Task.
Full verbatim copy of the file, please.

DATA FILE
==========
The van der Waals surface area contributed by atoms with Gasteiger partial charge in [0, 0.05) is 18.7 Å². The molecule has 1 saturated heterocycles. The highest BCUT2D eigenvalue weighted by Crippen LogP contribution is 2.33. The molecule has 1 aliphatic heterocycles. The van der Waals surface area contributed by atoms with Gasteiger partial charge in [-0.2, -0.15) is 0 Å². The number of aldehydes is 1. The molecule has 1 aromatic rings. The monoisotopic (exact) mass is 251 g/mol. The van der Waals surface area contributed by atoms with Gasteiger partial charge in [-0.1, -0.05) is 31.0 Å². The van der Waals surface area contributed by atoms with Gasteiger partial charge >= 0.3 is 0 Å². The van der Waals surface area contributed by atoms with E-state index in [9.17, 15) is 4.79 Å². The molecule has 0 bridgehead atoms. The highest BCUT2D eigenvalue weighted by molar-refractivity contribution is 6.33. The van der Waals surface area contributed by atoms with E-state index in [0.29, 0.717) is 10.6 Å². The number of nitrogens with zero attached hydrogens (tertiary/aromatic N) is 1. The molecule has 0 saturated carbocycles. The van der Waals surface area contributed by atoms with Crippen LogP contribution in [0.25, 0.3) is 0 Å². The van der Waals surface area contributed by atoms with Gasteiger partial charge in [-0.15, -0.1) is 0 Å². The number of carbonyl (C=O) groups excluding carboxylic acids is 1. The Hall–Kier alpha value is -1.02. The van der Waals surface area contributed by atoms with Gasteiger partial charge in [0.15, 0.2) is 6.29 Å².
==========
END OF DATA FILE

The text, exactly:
The van der Waals surface area contributed by atoms with Gasteiger partial charge in [0, 0.05) is 18.7 Å². The molecule has 1 saturated heterocycles. The highest BCUT2D eigenvalue weighted by Crippen LogP contribution is 2.33. The molecule has 1 aliphatic heterocycles. The van der Waals surface area contributed by atoms with Gasteiger partial charge in [-0.2, -0.15) is 0 Å². The number of aldehydes is 1. The molecule has 1 aromatic rings. The monoisotopic (exact) mass is 251 g/mol. The van der Waals surface area contributed by atoms with Gasteiger partial charge in [-0.1, -0.05) is 31.0 Å². The van der Waals surface area contributed by atoms with Gasteiger partial charge >= 0.3 is 0 Å². The van der Waals surface area contributed by atoms with E-state index in [9.17, 15) is 4.79 Å². The molecule has 0 bridgehead atoms. The highest BCUT2D eigenvalue weighted by molar-refractivity contribution is 6.33. The van der Waals surface area contributed by atoms with E-state index in [0.29, 0.717) is 10.6 Å². The number of nitrogens with zero attached hydrogens (tertiary/aromatic N) is 1. The molecule has 0 saturated carbocycles. The van der Waals surface area contributed by atoms with Crippen LogP contribution in [0.25, 0.3) is 0 Å². The van der Waals surface area contributed by atoms with Gasteiger partial charge in [-0.15, -0.1) is 0 Å². The number of carbonyl (C=O) groups excluding carboxylic acids is 1. The Hall–Kier alpha value is -1.02. The van der Waals surface area contributed by atoms with Gasteiger partial charge in [0.15, 0.2) is 6.29 Å².